Working for a charity doesn’t necessarily make you a good person. But my God we need good people right now. Good people who are pulling together across the sector. Good people who can collectively push for change. Good people that see beyond the boundaries of their charity and want to tackle the root causes collectively. Not for brand, or ego, or a bullet point on your CV, but for society. For humanity.

 

It should start at the top, but we can’t wait that long.

Ideally, this would start with leaders. Senior charity people coming together and setting a mandate for change, for a new way of tackling system change. But we can’t wait that long. Some brilliant collaboration is happening, but it does need dialing up significantly, and it needs to be the default.

We all need to set the precedent for collaborative working. We just need to get on with it. At every level. In every organisation.

 

So what can we do?

We can start by celebrating cross sector collaboration. We can intentionally seek it out. We can learn from it. We can start it ourselves. We can get involved in as much of it as we can. We can have a collaborative mindset. We can take it seriously.

We can approach every single issue by asking ourselves “How do we solve this collaboratively?” We can make sure that every strategy we produce has partnership at its core. We can shift power to every example of it we see. We can amplify it. We can build it into how we all work.

The more we do, and the more learnings and success we have, the more others will get involved. We need to light the spark. This is how we push back.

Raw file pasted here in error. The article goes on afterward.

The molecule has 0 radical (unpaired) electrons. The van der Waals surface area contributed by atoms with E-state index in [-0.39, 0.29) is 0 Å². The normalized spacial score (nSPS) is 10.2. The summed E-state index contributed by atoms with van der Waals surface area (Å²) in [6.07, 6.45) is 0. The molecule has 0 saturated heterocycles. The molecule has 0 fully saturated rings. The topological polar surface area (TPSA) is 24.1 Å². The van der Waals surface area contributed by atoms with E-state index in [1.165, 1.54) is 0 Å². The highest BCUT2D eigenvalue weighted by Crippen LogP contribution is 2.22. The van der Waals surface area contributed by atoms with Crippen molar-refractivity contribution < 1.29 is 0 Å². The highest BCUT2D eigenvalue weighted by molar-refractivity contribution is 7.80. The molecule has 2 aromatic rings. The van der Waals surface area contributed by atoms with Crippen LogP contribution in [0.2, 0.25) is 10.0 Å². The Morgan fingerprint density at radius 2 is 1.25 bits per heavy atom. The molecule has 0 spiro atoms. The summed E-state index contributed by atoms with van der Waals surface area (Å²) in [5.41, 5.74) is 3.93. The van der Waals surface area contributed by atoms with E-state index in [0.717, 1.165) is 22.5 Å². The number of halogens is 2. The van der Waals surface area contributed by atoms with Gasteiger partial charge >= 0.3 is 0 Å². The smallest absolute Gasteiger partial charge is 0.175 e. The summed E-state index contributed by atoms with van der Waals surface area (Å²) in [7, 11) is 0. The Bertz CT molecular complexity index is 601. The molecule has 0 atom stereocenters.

Let’s practise what we preach.

We’ve spent years fine tuning our skills at mobilising the public at scale. Now we need to mobilise ourselves. 

Cross sector collaboration isn’t a ‘nice to have’ any more. It’s how we win.

If you would like to connect with Wayne Murray or get in touch, you can do so here.

And be sure to join us at the Individual Giving Conference 2023 on October 19th, where Wayne will be one of our amazing hosts. 🙌

Voice Your Thoughts 🗣️

Our platform is open to anyone and everyone in the sector that has an opinion, idea, or resource they would like to share. If you would like write and share something, email [email protected] and we will support you every step of the way to share your voice.

Computer screen text that reads HTTP COOKIES

Guest blog post by Henry Astley, Digital Strategy Director at Open

Fundraising in the post cookie world

Third party cookies have been used in fundraising for as long as charities have been running digital campaigns. They track individuals by leaving a tag on a web browser. This way someone can be identified in one place (an ad), remembered and then observed taking an action in another place (leaving a donation on a website).

Cookies can measure this over long periods of time, if one person uses multiple devices and even if they view things but don’t click them. Cookies have been used to build retargeting audiences and power modelling for targeting new audiences. They’ve had lots of uses. And they’re about to disappear. 

This is a good thing. The move toward a privacy and transparency-centric web is behind this. It began with regulation in 2018, was followed by moves from tech companies like Apple’s iOS14.5 update and it’s looking like it will end with Google Chrome discontinuing cookies next year.

They are going – but what does this mean for charities? Well, some change and short term pain, but longer term opportunities for ethical and sustainable fundraising.

So what do you need to do to prepare?

Get ready for GA4

Google Analytics uses cookies. Google Analytics 4 has been built as a solution, which uses a combination of first party cookies in conjunction with AI which fills in gaps in the data. 

Google has provided all users of the old GA with GA4 accounts, and now is the time to check all is working ok. Old accounts won’t receive data at the end of June, so it’s important to see if your new account can report on the same information the old one did. You might need a developer or a Google Tag Manager user if you have a complicated setup. You should also download the data from your old GA, as that won’t move across.

New social tracking